you've mentioned are actually slowly (but surely) being solved.

Lets take Wine for example (The application, not the drink).

For many years it's always essentially been "The Program will work...
However, you may need to put on this dll override, disable alsa enable
pulseaudio, make program run in a virtual desktop and apply a No-CD
patch etc (Depending on the program)" now for many people this could be
far to complicated and make them just say "You know what? stuff it I'll
just go use Windows"

But we now have an application called "PlayOnLinux" which is handy for
new users (or experienced, saved me a bunch of time.. lol) which
essentially is the "click and go" what their used to, and for
experienced users it still allows you to install anything and manually
edit settings. However, wine still doesn't make all "Windows" programs
work sadly.

But that leads to the other problem of installing applications.. most
people don't (want to) know how to open up a terminal, and run commands
to go install a package, or grab it from a URL import the gpg key of the
repository etc. They want to just click it, click next a few times and
be done with it (Like everything on Windows).

But, if you check out recent Fedora's that's almost possible, though
still requested to enter password, but I think that's a *good* thing.

But (Jeez, I could call this the "But" email..) we have yet another
problem as previously mentioned.. Choices Choices Choices, how do you
make so many choices? As you said, most people just want it to "work"
and be done with it. But technically a default install of a Linux
distribution do "Just work" minus various codecs and sometimes hardware
driver issues. But, you can't tell me, that on *every* windows machine,
no ones ever had to go hunt down drivers for their hardware and install
them (or use a provided CD) I know I have before (ever tried that with a
machine with a Network adapter driver not detected, and no spare machine
at the time? :| not fun)

Same thing with Linux sometimes, and on Windows not *all* programs are
pre-installed and ready to go, for example, you can't go out, buy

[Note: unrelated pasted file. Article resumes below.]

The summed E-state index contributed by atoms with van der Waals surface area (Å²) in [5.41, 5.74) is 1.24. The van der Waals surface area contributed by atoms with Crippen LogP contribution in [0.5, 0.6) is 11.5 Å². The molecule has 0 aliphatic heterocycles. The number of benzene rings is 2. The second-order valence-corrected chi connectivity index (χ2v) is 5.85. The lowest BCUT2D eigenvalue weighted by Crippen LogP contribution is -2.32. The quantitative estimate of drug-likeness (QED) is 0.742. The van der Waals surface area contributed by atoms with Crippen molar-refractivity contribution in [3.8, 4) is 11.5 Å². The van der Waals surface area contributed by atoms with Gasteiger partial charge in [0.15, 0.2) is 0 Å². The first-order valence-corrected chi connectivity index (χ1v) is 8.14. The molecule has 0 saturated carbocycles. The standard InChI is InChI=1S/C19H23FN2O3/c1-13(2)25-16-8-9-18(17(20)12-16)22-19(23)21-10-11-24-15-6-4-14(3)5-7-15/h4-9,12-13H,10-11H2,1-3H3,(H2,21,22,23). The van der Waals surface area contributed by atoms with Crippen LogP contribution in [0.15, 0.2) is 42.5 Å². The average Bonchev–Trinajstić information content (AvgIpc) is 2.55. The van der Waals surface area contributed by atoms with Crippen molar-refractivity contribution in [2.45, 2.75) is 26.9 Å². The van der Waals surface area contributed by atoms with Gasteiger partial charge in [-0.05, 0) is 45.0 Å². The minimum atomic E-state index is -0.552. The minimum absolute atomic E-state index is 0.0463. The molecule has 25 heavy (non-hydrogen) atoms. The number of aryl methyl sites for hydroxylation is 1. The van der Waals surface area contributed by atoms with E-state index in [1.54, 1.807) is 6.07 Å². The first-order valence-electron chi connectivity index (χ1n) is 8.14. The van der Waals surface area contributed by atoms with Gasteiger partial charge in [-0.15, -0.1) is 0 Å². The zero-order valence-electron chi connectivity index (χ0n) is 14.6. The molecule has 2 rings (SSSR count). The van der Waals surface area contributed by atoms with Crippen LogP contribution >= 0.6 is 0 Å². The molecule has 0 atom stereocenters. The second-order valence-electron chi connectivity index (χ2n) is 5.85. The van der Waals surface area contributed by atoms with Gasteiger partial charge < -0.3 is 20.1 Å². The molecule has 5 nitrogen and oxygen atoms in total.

Windows 7, and start using office applications, you got to then go out
and buy MS Office, and install it your self, essentially the same thing
with Linux (Except you got to use OO.o, wine or whatever suits your
preference)

Now, codecs is a common issue people find with Linux and the common
question is "Why doesn't MP3 just work like on Windows?!" but contrary
to popular belief, MP3 doesn't just "Always work" on Windows like they
claim, I had a virtual machine, that had no Network connection
what-so-ever, I put a MP3 on it to test, guess what? it had no MP3
codec, going through the settings I found an option "Download Codecs on
first run" or something to that extent, which means they wasn't included
with the OS (WinXP SP3) which isn't that different from Linux, except
you got to add repository's and install a whole bunch of programs. That
I do agree is a slight problem for new comers, maybe someday it will be
fixed, but I doubt it.

As for things being updated "too often" this is where the "EL" class of
OS's come in.. (albeit the EL series is quite old now and is missing
quite a lot of new stuff, that is till EL6 gets here) but in a way I
like my OS to be updated more often, as I like having the latest
features and what not :-). Personal preference there though.

But personally, I don't think Linux is for everybody, nor will it ever be.

People aren't willing to learn, and this is where the problem lies when
it comes to OS migration, that and the fact we tend to "get used" to
things, and it becomes what we're used to, and we don't want it to
change. Compared to a Linux from pre-2000 Linux is a *lot* more user
friendly now also.

The other problem people have, is that when they try Linux they tend to
go with an attitude of subconsciously wanting it not to work so they can
say it's crap and go back to Windows..

But it's far from perfect. Give it another 5 years and I personally
think Linux will be easy enough for "most" people to use.

After-all if my 75 year old Grandma is quite happily using a machine I
set up for her with Fedora 12, it can't be THAT hard, as she doesn't
know squat about computers (Mainly music, card games & email is all she
uses) :-)

As for Market Share.. I threw in my vote.. I personally am not to
worried about market shares of Linux. We are not a Corporation or
Company.. so why should it matter? :-|

Anyhow, just my 2p :-)
PS: Sorry for the short email, in a rush. :-)
-- 
Jake


More information about the CentOS mailing list